The controversial nomination and narrow, contested selection of Betsy DeVos has brought the topic of school choice back to the news circuit. There is a lot of speculation about exactly what this appointment, and the new administration in Washington, means to American education. There are a lot of strong opinions, but it is my perspective that opinion should be based on fact, and when it comes to discussions of school choice, fact seems to be elusive.
School choice, including public funds to assist with tuition and fee payments at private institutions owned by religious groups, has been around for a long time. Federal and state governments have developed budgets and provided financial assistance to students in the form of vouchers based almost solely on financial need. Few restrictions were placed on the kinds of schools where these vouchers could be used, other than maintaining some kind of recognized accreditation or system of granting credit. Initially, they were called Basic Educational Opportunity Grants, but I believe they are now known as Pell Grants. The basic qualifications to receive them are based on the student, not necessarily on the school they attend. Students can use Pell Grants to attend a college or university with a distinctively Christian mission and purpose, major in religious studies, or take Bible classes.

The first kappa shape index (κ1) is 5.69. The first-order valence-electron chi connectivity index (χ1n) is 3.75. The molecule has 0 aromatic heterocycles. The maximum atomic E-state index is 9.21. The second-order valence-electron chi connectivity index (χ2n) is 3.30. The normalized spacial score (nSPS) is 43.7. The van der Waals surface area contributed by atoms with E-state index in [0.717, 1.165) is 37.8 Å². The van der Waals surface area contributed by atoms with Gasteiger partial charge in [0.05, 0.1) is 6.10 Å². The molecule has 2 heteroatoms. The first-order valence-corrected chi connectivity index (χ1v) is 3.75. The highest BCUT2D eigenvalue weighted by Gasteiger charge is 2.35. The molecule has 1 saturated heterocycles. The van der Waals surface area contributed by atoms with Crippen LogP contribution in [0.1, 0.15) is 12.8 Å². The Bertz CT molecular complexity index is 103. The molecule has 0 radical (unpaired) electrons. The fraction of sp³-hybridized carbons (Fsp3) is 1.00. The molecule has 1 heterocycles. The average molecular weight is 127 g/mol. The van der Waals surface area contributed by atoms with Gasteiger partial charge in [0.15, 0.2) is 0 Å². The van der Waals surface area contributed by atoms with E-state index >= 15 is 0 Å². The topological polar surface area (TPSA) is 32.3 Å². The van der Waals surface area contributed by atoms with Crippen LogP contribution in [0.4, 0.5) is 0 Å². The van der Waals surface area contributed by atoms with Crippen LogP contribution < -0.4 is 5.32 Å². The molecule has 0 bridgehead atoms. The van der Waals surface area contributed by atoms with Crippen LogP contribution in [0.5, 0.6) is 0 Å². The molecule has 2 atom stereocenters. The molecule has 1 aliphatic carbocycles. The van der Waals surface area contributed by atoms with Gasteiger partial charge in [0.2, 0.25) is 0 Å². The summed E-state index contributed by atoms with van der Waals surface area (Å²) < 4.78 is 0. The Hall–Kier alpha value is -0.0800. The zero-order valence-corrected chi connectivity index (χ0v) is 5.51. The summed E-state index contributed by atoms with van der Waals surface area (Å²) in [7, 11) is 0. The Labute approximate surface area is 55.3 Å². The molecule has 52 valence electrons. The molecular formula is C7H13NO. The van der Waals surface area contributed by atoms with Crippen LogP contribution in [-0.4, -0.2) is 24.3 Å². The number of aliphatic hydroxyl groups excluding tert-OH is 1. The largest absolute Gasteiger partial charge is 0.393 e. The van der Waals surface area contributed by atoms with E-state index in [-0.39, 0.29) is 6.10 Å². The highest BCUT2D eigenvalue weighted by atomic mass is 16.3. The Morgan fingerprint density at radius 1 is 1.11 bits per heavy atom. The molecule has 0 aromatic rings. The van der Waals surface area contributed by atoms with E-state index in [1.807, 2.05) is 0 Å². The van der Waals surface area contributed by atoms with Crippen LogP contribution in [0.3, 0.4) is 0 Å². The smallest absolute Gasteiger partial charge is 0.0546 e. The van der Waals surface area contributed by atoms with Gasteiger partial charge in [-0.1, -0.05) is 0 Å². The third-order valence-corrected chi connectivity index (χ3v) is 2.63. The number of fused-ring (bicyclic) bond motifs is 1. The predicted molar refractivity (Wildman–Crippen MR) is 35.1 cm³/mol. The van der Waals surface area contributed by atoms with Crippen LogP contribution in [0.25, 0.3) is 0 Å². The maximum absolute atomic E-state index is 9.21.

The idea, and the legal defense, for voucher programs involving students in elementary, middle and high schools came from the government grant program, and several other similar programs which are based on financial need and provide assistance to students to attend school. One of the more notably successful voucher programs is one funded entirely by the federal government, known as the Opportunity Scholarship program for students residing within the District of Columbia. The poor condition of the public schools within the city of Washington prompted the development of a program to help kids from families who didn’t have the means to get them into a school that would teach them, and where they could learn. Many of the vouchers provided to students are used by their families to pay tuition and fees at some of the city’s elite, private, church-related schools like Sidwell Friends, National Cathedral Academy, and St. Alban’s, along with Catholic schools, and several Evangelical Christian schools, or to attend private, Christian schools in the Maryland or Virginia suburbs.
Some of you reading this blog post had at least part of your education at a church-related college or university paid for by a government grant, or some kind of tax funded scholarship program. Many Christian colleges and universities provide complete undergraduate theological training identical to coursework offered at seminaries, precisely because students can use need-based government assistance to take courses there, whereas they can’t get that kind of financial aid at a seminary.